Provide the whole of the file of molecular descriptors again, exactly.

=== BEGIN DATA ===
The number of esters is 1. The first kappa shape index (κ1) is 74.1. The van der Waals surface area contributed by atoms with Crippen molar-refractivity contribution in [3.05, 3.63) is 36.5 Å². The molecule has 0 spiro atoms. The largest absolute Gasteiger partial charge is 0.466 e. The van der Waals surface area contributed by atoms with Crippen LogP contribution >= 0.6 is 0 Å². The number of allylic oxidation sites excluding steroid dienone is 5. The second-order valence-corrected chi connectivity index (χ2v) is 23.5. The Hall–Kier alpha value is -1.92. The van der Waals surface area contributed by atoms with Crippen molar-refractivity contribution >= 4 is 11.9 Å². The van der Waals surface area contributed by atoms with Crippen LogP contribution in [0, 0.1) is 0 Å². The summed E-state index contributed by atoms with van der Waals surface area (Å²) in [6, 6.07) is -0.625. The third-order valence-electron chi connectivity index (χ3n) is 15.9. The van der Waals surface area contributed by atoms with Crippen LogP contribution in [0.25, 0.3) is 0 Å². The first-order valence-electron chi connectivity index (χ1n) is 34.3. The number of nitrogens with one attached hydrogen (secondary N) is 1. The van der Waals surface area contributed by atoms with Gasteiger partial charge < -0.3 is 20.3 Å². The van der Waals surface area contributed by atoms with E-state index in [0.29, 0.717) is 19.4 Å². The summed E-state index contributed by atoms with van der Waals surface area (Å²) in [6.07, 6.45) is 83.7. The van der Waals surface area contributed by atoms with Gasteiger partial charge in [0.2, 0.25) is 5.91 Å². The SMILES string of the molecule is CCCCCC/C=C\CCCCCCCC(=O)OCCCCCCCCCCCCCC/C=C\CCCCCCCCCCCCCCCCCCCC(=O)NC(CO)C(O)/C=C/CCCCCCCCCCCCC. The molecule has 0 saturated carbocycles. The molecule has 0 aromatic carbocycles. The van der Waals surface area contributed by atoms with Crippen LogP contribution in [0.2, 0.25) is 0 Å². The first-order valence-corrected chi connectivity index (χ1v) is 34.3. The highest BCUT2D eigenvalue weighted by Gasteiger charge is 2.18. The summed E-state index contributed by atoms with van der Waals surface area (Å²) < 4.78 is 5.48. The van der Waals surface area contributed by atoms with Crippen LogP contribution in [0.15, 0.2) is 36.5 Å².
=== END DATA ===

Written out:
The number of esters is 1. The first kappa shape index (κ1) is 74.1. The van der Waals surface area contributed by atoms with Crippen molar-refractivity contribution in [3.05, 3.63) is 36.5 Å². The molecule has 0 spiro atoms. The largest absolute Gasteiger partial charge is 0.466 e. The van der Waals surface area contributed by atoms with Crippen LogP contribution >= 0.6 is 0 Å². The number of allylic oxidation sites excluding steroid dienone is 5. The second-order valence-corrected chi connectivity index (χ2v) is 23.5. The Hall–Kier alpha value is -1.92. The van der Waals surface area contributed by atoms with Crippen molar-refractivity contribution >= 4 is 11.9 Å². The van der Waals surface area contributed by atoms with Crippen LogP contribution in [0, 0.1) is 0 Å². The summed E-state index contributed by atoms with van der Waals surface area (Å²) in [6, 6.07) is -0.625. The third-order valence-electron chi connectivity index (χ3n) is 15.9. The van der Waals surface area contributed by atoms with Crippen LogP contribution in [0.25, 0.3) is 0 Å². The first-order valence-electron chi connectivity index (χ1n) is 34.3. The number of nitrogens with one attached hydrogen (secondary N) is 1. The van der Waals surface area contributed by atoms with Gasteiger partial charge < -0.3 is 20.3 Å². The van der Waals surface area contributed by atoms with E-state index in [0.29, 0.717) is 19.4 Å². The summed E-state index contributed by atoms with van der Waals surface area (Å²) in [6.07, 6.45) is 83.7. The van der Waals surface area contributed by atoms with Gasteiger partial charge in [0.2, 0.25) is 5.91 Å². The SMILES string of the molecule is CCCCCC/C=C\CCCCCCCC(=O)OCCCCCCCCCCCCCC/C=C\CCCCCCCCCCCCCCCCCCCC(=O)NC(CO)C(O)/C=C/CCCCCCCCCCCCC. The molecule has 0 saturated carbocycles. The molecule has 0 aromatic carbocycles. The van der Waals surface area contributed by atoms with Crippen LogP contribution in [0.2, 0.25) is 0 Å². The first-order valence-corrected chi connectivity index (χ1v) is 34.3. The highest BCUT2D eigenvalue weighted by Gasteiger charge is 2.18. The summed E-state index contributed by atoms with van der Waals surface area (Å²) < 4.78 is 5.48. The van der Waals surface area contributed by atoms with Crippen LogP contribution in [0.15, 0.2) is 36.5 Å².